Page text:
March 24, 2010 at 4:13 pm

(Sources: Wired; RTTNews, Associated Press, The Detroit News GM Press Release)

Image Courtesy: GM

General Motors always dreams big, no matter how much money they have in their bank account.  Now that Uncle Sam’s treasury is backing up the financial future,  GM continues its tradition of dreaming big and the latest outcome of this is a future where people navigate crowded cities in big Segways that look kinda like a Dyson vacuum cleaner and can drive you home when you’ve had one too many after a long day at work. . Seriously.

Today, GM unveiled a trio of electric “urban mobility vehicles,” built with help from the über-geeks at Segway, today in Shanghai. They’re called Electric Networked Vehicles (EN-V) and they’re designed for cities bursting at the seams with traffic.  The EN-V, pronounced “envy,” is GM’s latest effort to burnish its credentials as a future-focused, environmentally friendly company and shed its image as the bastion of the gas guzzling Hummer. The automaker is in the process of winding down Hummer after a deal collapsed to sell it to a Chinese heavy equipment maker. The helmet-shaped two-seater vehiclesunveiled today in Shanghai will be now showcased at world expo 2010 to be held in Shanghai starting May 1 through October 31. The pavilion will be shared by GM with its Chinese partner SAIC Motor Corp.  There will be three models on display in Shanghai:

  • Red – Jiao, or Pride – Created by designers at GM Europe, the vehicle was influenced by bullet trains and Chinese opera masks.
  • Black – Miao, or Magic –  Sculpted by designers at GM’s Advanced Design Studio in California and influenced by the consumer electronics industry’s sleek, masculine looks.
  • Blue –  Xiao, or Laugh –  Created by GM Holden’s designers in Australia, who took a more lighthearted approach to the vehicle’s “gumball blue” paint and nautical design.

Shanghai is the perfect place to show the funky runabouts because China is the largest automobile market on the planet. A lot of thought is going into figuring out how all those people buying all those cars will get around. Sixty percent of the world’s population will live in urban areas by 2030 and there will be 2 billion cars on the road. Automakers are looking for ways to build cars that pollute less and take up less space.gm-en-v-02

Here are some interesting nuggets gleaned from the above sources:

  • To that end, the two-seater concepts are about one-sixth the size of a conventional car.
  • They’re made of lightweight materials like carbon fiber and weigh just 1,000 pounds apiece. GM says you can squeeze five of them into a single parking space.
  • The 1.5 meter by 1.5 meter (about 5 foot by 5 foot) EN-V appears to build on GM’s earlier work with Segway Inc. in developing the Personal Urban Mobility and Accessibility (PUMA) concept vehicle. It will use the same types of battery cells as the Segway and the same battery supplier, Valence Technology Inc.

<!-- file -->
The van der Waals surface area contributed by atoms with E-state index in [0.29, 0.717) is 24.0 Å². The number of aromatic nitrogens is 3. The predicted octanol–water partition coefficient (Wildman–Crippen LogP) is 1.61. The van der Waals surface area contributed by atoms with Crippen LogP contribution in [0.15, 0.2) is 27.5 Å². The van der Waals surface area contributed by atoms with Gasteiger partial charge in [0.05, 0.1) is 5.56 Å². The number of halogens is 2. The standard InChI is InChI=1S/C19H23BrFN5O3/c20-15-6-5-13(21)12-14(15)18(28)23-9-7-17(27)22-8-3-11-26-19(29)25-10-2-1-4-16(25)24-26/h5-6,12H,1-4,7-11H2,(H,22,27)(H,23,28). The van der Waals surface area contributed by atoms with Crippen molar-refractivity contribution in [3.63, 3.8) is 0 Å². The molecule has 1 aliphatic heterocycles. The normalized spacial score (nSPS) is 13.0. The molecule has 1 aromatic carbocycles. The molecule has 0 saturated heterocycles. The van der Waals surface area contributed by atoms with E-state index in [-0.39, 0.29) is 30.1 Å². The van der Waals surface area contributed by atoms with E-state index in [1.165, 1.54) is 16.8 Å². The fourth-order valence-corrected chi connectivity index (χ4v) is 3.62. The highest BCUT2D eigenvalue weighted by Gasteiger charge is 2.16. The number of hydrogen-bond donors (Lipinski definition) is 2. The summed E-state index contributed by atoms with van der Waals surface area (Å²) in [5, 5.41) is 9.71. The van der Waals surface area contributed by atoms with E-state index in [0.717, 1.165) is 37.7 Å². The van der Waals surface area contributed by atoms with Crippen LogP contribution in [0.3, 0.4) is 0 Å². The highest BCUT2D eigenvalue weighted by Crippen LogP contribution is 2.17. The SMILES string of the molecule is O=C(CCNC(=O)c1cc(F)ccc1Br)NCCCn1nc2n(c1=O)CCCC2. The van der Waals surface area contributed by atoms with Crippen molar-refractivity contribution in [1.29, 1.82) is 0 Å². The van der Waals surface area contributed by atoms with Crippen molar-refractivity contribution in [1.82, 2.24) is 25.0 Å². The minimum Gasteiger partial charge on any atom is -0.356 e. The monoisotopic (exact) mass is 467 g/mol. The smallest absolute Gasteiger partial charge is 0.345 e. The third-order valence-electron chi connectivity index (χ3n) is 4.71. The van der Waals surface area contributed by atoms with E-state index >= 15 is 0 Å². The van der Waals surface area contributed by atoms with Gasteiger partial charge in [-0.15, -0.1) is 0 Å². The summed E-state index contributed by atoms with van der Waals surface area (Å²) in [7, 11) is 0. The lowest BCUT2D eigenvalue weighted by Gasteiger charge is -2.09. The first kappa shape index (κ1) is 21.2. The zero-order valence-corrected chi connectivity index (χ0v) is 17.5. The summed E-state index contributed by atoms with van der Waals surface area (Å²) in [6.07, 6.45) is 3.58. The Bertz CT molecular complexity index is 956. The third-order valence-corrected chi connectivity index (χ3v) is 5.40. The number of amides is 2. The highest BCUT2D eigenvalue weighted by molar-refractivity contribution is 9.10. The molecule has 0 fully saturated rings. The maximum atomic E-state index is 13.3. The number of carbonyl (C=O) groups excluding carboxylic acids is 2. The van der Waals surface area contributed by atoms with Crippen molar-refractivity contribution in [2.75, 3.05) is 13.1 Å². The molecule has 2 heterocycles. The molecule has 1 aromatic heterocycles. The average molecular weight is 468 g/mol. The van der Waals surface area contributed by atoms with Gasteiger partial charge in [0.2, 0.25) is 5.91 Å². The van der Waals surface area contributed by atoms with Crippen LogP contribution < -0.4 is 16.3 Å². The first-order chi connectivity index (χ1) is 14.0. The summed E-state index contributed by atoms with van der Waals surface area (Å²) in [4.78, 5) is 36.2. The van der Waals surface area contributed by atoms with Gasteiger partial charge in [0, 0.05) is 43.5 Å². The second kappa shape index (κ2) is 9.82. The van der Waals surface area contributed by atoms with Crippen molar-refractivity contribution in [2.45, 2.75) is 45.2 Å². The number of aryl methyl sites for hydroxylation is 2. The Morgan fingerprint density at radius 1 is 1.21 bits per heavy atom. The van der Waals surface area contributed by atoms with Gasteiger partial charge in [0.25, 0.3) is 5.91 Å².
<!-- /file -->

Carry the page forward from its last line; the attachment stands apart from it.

• The propulsion technique employed in the prototype was, however, introduced earlier by GM on its Hy-wire concept, introduced at the Paris Motor Show 2006.  The forward-thinking concepts build upon we saw last year in New York.
  • Powered by Lithium-ion batteries and enriched with capabilities like dramatically smaller turning radius, the zero-emission vehicle is designed to travel at least 40 kilometers on a single charge.
  • GM notes that the operating costs are one-fifth to one-sixth the price of a conventional motor vehicle and one-third to one-fourth the operating cost of a passenger car.
  • The EN-Vs are super-connected. They’ll use GPS, distance-sensing technology and vehicle-to-vehicle communications to ease congestion and reduce the risk of accidents. GM says the vehicles can “sense” what’s around them and react quickly to obstacles or changes in driving conditions.
  • There’s a motor in each wheel and a lithium-ion battery. It’s got “dynamic stabilization technology” so it can balance on two wheels, and GM says it can “literally turn on a dime.” It also says the vehicles have a range of 25 miles and a top speed of 25 mph, which it says is more than adequate for daily city driving.
  • There will be an estimated 1.2 billion vehicles worldwide in 2030. That’s up from 844 million three years ago, according to the Motor & Equipment Manufacturers Association.
  • People living in major cities will have a more difficult time commuting because in 20 years, 60 percent of the world’s population will live in urban areas, according to GM.
  • In major cities, 30 percent of fuel is wasted while drivers hunt for parking spots, which adds to the cost associated with operating vehicles.


Click here for some interesting pictures and a detailed scoop.  If you are interested in reading more about the concept and have the time to enjoy some cool videos that demonstrate the technology and vision, click here.